Author:  Lynette Eason
Title:  Don't Look Back
Publisher:  Revell

Jamie Cash endured a violent kidnapping 12 years ago, but she is nobody's victim now. The forensic anthropologist maintains a solid faith in Christ while continuing to work through the baggage she carries as a result of her horrific experience. Now, over a decade later, she's just beginning to believe she can allow herself to get romantically involved with a man.

FBI agent Dakota Richards wants to be that guy. Having occasionally collaborated with Jamie on a professional basis, he knows she lived through something traumatizing but is more than willing to work through it with her. He also has seen Jamie's strength of character, her professional skill, and her unusual faith—something he finds as intriguing as he finds Jamie herself.

When recently discovered bodies and bones show signs of a serial killer, Jamie realizes her captor, the "Hero," is back. Soon the threats escalate, directed at Jamie and her loved ones. The Hero believes he must wrap up his unfinished business from the past. Will he succeed? How does Jamie handle the renewed fears and stress of being hunted again? Can Dakota keep her safe this time? And who must die before the story ends?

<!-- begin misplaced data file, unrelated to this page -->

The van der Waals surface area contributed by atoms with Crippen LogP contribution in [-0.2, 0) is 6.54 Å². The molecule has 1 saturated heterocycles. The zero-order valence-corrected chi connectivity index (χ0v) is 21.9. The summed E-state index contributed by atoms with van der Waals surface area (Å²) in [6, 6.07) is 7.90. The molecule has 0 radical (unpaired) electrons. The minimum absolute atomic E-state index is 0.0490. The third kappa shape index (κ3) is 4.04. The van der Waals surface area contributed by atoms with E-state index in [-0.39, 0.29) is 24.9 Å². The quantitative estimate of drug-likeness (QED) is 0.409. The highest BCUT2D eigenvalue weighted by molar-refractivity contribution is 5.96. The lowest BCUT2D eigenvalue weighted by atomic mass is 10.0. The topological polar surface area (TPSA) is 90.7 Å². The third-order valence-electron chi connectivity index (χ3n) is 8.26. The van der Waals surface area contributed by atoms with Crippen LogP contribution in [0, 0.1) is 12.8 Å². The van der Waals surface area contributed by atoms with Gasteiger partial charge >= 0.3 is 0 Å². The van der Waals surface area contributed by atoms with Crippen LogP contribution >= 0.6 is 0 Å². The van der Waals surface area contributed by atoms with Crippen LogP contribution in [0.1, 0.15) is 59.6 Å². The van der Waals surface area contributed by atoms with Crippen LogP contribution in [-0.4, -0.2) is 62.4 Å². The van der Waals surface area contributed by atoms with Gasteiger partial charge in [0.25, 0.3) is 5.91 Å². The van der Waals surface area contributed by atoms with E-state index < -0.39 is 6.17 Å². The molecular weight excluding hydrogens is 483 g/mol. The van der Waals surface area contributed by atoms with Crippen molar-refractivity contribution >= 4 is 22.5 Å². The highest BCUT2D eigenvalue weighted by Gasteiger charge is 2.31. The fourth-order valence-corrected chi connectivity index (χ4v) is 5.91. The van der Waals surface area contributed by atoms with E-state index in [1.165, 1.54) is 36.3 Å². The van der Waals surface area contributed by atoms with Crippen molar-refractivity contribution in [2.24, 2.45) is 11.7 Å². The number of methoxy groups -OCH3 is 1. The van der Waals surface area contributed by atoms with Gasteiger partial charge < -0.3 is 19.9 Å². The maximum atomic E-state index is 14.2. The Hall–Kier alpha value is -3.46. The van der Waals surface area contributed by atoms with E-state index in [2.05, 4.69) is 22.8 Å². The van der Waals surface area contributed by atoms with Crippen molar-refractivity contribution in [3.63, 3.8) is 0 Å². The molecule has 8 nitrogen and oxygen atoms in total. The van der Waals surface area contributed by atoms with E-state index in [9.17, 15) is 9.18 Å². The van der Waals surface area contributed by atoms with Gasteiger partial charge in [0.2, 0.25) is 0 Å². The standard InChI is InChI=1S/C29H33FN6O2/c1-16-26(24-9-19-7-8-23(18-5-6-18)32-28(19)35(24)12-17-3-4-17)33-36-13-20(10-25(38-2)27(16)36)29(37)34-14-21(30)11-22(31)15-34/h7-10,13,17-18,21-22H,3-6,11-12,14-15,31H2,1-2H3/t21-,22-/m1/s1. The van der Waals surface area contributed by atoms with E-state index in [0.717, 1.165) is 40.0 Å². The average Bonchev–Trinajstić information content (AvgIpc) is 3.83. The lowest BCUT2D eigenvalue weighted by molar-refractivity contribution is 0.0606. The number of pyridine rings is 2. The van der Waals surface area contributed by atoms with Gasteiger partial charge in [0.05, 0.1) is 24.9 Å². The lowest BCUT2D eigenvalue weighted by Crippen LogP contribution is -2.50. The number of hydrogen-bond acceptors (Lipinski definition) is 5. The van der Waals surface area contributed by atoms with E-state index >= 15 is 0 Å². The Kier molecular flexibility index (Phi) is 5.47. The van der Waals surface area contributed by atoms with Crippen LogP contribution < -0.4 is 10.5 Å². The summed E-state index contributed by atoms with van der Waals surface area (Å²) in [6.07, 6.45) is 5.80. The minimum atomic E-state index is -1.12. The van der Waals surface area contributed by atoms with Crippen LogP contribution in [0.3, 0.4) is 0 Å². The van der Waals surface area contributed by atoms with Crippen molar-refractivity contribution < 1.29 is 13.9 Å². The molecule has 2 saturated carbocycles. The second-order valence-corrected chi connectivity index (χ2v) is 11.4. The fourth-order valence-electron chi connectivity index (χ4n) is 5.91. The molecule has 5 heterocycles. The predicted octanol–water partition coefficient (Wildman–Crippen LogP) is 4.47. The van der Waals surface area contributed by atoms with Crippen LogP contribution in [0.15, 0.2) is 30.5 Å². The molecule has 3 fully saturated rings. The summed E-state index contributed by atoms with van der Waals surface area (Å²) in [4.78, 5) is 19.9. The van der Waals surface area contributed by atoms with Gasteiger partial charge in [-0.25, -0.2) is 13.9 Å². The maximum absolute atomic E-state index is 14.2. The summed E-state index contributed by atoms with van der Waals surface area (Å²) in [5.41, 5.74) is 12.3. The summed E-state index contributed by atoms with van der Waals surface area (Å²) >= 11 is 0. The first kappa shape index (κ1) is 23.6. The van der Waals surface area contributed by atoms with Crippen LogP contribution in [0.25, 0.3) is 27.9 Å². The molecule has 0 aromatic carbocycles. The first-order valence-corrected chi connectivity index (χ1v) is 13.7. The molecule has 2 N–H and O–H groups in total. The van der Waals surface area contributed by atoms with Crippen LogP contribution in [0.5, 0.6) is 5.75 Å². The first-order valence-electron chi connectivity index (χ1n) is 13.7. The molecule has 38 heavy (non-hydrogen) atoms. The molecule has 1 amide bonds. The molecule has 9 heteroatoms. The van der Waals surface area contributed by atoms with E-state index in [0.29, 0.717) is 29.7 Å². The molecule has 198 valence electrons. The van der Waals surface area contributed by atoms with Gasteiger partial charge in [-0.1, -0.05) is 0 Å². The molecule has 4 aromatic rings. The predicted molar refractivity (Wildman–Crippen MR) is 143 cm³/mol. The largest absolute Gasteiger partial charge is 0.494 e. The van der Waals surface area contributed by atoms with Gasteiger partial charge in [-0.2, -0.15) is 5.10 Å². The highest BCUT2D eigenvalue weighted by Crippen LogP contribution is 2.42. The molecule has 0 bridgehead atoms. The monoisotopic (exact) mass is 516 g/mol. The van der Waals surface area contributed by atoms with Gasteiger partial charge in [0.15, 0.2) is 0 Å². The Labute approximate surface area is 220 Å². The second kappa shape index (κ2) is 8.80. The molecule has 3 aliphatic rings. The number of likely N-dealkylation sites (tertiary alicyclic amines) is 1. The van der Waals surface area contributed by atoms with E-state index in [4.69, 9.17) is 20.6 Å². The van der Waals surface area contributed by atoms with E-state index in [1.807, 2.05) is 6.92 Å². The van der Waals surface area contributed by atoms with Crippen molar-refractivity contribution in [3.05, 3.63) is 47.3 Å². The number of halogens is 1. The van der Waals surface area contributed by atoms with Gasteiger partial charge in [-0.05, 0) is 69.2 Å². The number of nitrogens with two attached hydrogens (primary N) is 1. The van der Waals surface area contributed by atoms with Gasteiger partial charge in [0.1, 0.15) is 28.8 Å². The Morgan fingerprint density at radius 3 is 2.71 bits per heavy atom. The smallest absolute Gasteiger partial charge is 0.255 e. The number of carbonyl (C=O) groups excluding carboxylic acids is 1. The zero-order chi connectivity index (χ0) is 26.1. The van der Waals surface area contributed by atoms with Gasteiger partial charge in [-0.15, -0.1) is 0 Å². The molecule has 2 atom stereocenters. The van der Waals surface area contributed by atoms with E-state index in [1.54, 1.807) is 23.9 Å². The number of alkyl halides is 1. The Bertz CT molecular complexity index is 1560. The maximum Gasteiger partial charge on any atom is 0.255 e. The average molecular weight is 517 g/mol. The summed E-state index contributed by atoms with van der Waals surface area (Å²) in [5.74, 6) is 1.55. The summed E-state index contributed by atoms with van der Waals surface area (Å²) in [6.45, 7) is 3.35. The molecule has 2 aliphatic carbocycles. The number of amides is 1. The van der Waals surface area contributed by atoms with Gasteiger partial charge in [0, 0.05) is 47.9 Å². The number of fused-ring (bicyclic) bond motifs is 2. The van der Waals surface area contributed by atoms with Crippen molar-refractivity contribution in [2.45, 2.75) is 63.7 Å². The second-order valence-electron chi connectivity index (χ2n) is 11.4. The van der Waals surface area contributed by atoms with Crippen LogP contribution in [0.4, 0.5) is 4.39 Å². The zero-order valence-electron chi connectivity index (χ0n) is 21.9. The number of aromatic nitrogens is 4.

As romantic suspense novels go, Don't Look Back will keep the pages turning, not to mention your stomach. Be prepared for a few scenes featuring all the gritty descriptions of decomposition, which Eason describes using multiple senses—sight and smell being the strongest. At the very least your nose will wrinkle and you'll be aware of what you last ate. Evoking such sensations proves Eason's skill at setting a scene.

The action lags a bit at the beginning, but once Jamie realizes the Hero is back, the tension ramps up and the pace quickens. I thought the author tipped her hand a bit too much on the identity of the Hero (I guessed who correctly pretty early). But the scenes flow smoothly together, and the suspense builds believably. You'll want to see how Jamie, Dakota, and their friends manage the tension, fear, and danger. I recommend you do not read this book close to bedtime if you wish to sleep peacefully.

Balancing skilled action writing with quality characterization is difficult for many writers, but Eason does both well. The Hero is as creepy as any good bad guy should be. But he's not one-sided—we learn much about his past, his motives, and his twisted thought process. Jamie is highly likeable, as is Dakota, but neither is perfect. One has emotional scars and the other is confused about his faith. The combination of those flaws, mixed with romantic attraction, propels the relational conflict forward nicely.

Don't Look Back, book two of Eason's Women of Justice series, also features a few familiar characters from Book One, Too Close to Home. Fans will enjoy Samantha's and Connor's contribution to the story. New readers should enjoy this work enough to be tempted to pick up Book One.


**This review first published on December 7, 2010.